The recent writings and postings from Francesco Ademollo and David Sedley, particularly those touching on Plato’s individual reading of Heraclitus, are at issue here. Early in Aristotle’s little tract ‘On Ideas’ there is phrasing close to “Plato and other companions of Younger Socrates”    Please see my effort to de-anachronise Aristotle’s pair of names  ‘those around Socrates and Plato’, as the Cratylus indicates in its list.

One particular page within the present website was already “up” since 2017, and had carried the name “Plato and other companions of Younger Socrates”, when I came upon Aristotle’s mid-4th century BC phrasing covering this very group of Academy companions.   The two titles are of similar import if we repair the anachronism involved in taking Aristotle’s name for his teacher as pointing to the Elder Socrates .

Please look closely at this, particularly if you are conversant with the pair of dialogues Theaetetus and Cratylus.   Both dialogues have serious bulks of material useful in gaining fuller understanding of the Early Academy’s relation to Heraclitus and other Ionians — a key other being Anaxagoras, whose follower was Plato’s close companion Eudoxus of Cnidus.  Please look at the following slides:

P idewn 1078b12,f


rep 5, ch 20, Shorey r4



This below graphic image dealing with ‘Socrates Allos’ or Socrates Alternate, may present you with a few interpretive challenges.   All the same, it may be worth the effort to decode its less obvious parts:


Allos as a quasi-proper name, Rep V, 20 ad init


A directed here, in the manner of a blog, to F. Ademollo and D. Nails of ‘joint search dialectic’ scholarship concerning Plato:

Do both of you please see OED entry for ‘plumb bob’ ,and notice its applicability to the Napels Mosaic from First Century, showing Eudoxus, Younger Socrates and Plato:

OED s v ‘plumb bob, with my notations

A dissertation of nearly a centenary ago now spotlighted a habit of High Attic prose style, at least in its most highflown:   ‘Alliteration bei den Drei Tragikern’ the author called this.  It will have required an effort for the researcher to try to find a better case than this following in Philip of Opus, a kind of “fourth tragedian”.  Less flattering to Philip and likely more accurate given his grotesquely repetitive phrasing at Epinomis 973c8-d1 following close after another alliteration — also using the same consonant!   A more extended assonant alliteration is executed by Philip at De Mundo 399a14  words there being “akosmia/kosmos/akoloutheia/akolasia”.  It is as if he was purposely gathering an overabundance of word-plays:  Saturnian priests were apparently in  these same habits, some generations after Philip and Aristotle.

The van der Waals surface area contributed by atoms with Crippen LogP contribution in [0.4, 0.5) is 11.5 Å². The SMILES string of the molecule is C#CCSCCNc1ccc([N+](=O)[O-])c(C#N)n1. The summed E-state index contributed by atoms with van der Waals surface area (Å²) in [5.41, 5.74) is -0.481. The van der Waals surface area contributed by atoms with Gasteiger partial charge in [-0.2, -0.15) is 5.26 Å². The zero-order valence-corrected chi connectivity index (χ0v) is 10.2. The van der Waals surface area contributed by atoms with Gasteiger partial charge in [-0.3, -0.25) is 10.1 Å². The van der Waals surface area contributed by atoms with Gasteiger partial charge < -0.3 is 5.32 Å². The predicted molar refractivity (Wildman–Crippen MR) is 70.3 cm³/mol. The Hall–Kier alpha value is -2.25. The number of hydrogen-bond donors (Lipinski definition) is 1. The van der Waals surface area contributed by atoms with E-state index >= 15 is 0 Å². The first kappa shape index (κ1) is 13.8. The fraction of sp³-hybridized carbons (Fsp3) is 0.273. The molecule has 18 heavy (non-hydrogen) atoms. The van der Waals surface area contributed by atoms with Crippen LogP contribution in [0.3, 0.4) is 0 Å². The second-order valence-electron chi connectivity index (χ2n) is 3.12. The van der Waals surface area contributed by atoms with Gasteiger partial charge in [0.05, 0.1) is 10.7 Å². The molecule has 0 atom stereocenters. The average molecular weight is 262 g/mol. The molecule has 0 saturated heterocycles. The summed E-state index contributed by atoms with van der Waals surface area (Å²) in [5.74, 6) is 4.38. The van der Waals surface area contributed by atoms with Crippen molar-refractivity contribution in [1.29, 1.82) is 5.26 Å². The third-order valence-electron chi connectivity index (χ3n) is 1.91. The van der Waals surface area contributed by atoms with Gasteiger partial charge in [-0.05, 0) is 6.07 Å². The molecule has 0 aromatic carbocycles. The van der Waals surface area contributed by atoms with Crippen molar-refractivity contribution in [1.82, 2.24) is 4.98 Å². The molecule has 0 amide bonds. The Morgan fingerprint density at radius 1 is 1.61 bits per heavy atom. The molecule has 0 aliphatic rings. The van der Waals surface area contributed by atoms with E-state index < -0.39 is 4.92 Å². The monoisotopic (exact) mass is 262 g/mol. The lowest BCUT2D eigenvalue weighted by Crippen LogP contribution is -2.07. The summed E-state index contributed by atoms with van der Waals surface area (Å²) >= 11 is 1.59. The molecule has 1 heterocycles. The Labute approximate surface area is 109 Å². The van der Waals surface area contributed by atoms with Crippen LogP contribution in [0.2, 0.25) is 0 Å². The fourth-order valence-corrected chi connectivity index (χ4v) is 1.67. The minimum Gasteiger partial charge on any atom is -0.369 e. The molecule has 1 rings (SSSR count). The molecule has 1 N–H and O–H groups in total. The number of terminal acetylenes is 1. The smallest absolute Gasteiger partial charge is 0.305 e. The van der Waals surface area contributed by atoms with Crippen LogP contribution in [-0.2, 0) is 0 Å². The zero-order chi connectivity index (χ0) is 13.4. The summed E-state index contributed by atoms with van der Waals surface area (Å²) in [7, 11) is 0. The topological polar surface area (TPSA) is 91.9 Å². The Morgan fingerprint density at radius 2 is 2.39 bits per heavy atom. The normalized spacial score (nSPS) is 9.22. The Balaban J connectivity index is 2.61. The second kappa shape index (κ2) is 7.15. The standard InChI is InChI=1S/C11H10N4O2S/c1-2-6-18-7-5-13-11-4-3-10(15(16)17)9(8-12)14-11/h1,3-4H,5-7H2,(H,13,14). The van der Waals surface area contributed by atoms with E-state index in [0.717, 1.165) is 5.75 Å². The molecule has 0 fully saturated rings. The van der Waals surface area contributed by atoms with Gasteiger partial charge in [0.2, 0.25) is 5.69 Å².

please look, especially if you think me to be exaggerating:

akosmia calling the Pan by the name ‘Mundo’ i e Kosmos v.20 r5


yellow circle zenith, plumb bob, paired _sticks of Eudoxus_, enlarged


broader view of astronomy lab and its practitioners here:

yellow circle zenith, plumb bob, sticks of Eudoxus r2




Causing a string of letters to come apart, but only at that word’s joints may be just one thing.  But it is quite another to ignore internal articulations, as Julian Barnes wrote recently in his book “Nothing[ness] to be Frightened of”.  It is a book about various ways of coming to terms with one’s own dying.   He has a dramatic flair, Julian does, and has an author busily doing his writing activity when, — FLASH — he dies at once.  In mid-word even:  it gets logged on his typescript at the word-torso  ‘wor’   The END, finis, that’s all he wrote, and was.  Prodicus the seductive would be proud of such a wordsmith, or (pardon the expression a wordsm  .

So would Philip of Opus, who wants to recite names, in his p. Kosmou , and to create clever variants on public or intra-academy schemes of naming, often drawn from the hypercleverness of Cratylus — which manages to decompose ‘swphrosyne’ into a pair, SWTERIA+PHRONESIS.  Or, equally overclever, decompose ‘noEsis’ into ‘tou neou+Hesis’    Amongst the various meanings of this last phrase is  this rather naughty one:  OF THE YOUNG MAN, A CRAVING (!).  Plato seems to have had a personal craving for a young man Aster, whom he nicknames as Iros in ILIAD is nicknamed too, after his expertise, i.e. Astronomy.    Philip appears to call himself the ’eminently wise, sophwtatos truly astronomer man’ in the final chapter of EPINOMIS.


In Philip’s account in p. Kosmou, some individual gods experience decay of consonants within their names, ‘Kronos’ decaying into ‘Chronos.’  One prominent individual is the chief sufferer under his own ‘polyonymy’ [this is a rare word in classical Greek],  Zeus SWTHR or Zeus HETAIRIOS/PHILIOS (Bekker 401).


(bis5) semi-Aeolic AIEI in final chapt. of Epinomis, at 992c1 length=3.5, rev6




If (as I believe true) this below quip about ‘akosmia’ was written by Plato’s student Philip during the lifetime of Plato, and if (as I also believe true) my friend and colleague from the Massif Centrale Jonathan Barnes has the right range of dates for ps.-Aristotle’s Peri Kosmou, namely -350 through -200,  many of us, myself included, will want to locate its date near the very earliest, the mid-4th century BC.

akosmia not so when I call the sum-Pan by the name ‘Mundo’ i e Kosmos v.20